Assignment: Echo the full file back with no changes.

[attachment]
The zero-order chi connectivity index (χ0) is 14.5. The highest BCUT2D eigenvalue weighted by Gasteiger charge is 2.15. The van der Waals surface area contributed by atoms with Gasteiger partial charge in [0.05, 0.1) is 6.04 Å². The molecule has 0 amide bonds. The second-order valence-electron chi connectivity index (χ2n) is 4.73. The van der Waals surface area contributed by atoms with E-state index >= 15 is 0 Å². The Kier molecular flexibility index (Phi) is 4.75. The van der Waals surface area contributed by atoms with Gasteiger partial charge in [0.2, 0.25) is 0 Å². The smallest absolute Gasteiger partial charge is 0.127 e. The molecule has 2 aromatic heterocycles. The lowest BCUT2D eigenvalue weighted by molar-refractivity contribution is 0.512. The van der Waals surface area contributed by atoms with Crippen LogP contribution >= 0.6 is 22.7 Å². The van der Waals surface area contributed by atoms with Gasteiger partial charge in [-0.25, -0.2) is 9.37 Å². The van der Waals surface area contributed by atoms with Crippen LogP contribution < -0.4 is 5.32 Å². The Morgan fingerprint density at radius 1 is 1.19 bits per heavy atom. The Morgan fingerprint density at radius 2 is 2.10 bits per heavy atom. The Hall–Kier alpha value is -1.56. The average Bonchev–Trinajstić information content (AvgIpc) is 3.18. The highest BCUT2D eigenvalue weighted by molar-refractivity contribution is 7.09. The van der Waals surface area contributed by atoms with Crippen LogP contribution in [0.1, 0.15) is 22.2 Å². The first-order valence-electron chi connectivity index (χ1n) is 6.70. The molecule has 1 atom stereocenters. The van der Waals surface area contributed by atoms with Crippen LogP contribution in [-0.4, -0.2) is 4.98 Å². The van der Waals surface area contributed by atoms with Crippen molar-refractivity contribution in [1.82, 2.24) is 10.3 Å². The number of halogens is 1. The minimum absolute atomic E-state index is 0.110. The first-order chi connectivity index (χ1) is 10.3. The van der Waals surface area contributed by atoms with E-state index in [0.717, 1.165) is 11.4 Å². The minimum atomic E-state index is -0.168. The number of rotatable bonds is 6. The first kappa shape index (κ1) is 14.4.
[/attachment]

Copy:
The zero-order chi connectivity index (χ0) is 14.5. The highest BCUT2D eigenvalue weighted by Gasteiger charge is 2.15. The van der Waals surface area contributed by atoms with Gasteiger partial charge in [0.05, 0.1) is 6.04 Å². The molecule has 0 amide bonds. The second-order valence-electron chi connectivity index (χ2n) is 4.73. The van der Waals surface area contributed by atoms with E-state index >= 15 is 0 Å². The Kier molecular flexibility index (Phi) is 4.75. The van der Waals surface area contributed by atoms with Gasteiger partial charge in [0.2, 0.25) is 0 Å². The smallest absolute Gasteiger partial charge is 0.127 e. The molecule has 2 aromatic heterocycles. The lowest BCUT2D eigenvalue weighted by molar-refractivity contribution is 0.512. The van der Waals surface area contributed by atoms with Crippen LogP contribution >= 0.6 is 22.7 Å². The van der Waals surface area contributed by atoms with Gasteiger partial charge in [-0.25, -0.2) is 9.37 Å². The van der Waals surface area contributed by atoms with Crippen LogP contribution < -0.4 is 5.32 Å². The Morgan fingerprint density at radius 1 is 1.19 bits per heavy atom. The Morgan fingerprint density at radius 2 is 2.10 bits per heavy atom. The Hall–Kier alpha value is -1.56. The average Bonchev–Trinajstić information content (AvgIpc) is 3.18. The highest BCUT2D eigenvalue weighted by molar-refractivity contribution is 7.09. The van der Waals surface area contributed by atoms with Crippen LogP contribution in [0.1, 0.15) is 22.2 Å². The first-order valence-electron chi connectivity index (χ1n) is 6.70. The molecule has 1 atom stereocenters. The van der Waals surface area contributed by atoms with Crippen LogP contribution in [-0.4, -0.2) is 4.98 Å². The van der Waals surface area contributed by atoms with Crippen molar-refractivity contribution in [1.82, 2.24) is 10.3 Å². The number of halogens is 1. The minimum absolute atomic E-state index is 0.110. The first-order chi connectivity index (χ1) is 10.3. The van der Waals surface area contributed by atoms with E-state index in [0.717, 1.165) is 11.4 Å². The minimum atomic E-state index is -0.168. The number of rotatable bonds is 6. The first kappa shape index (κ1) is 14.4.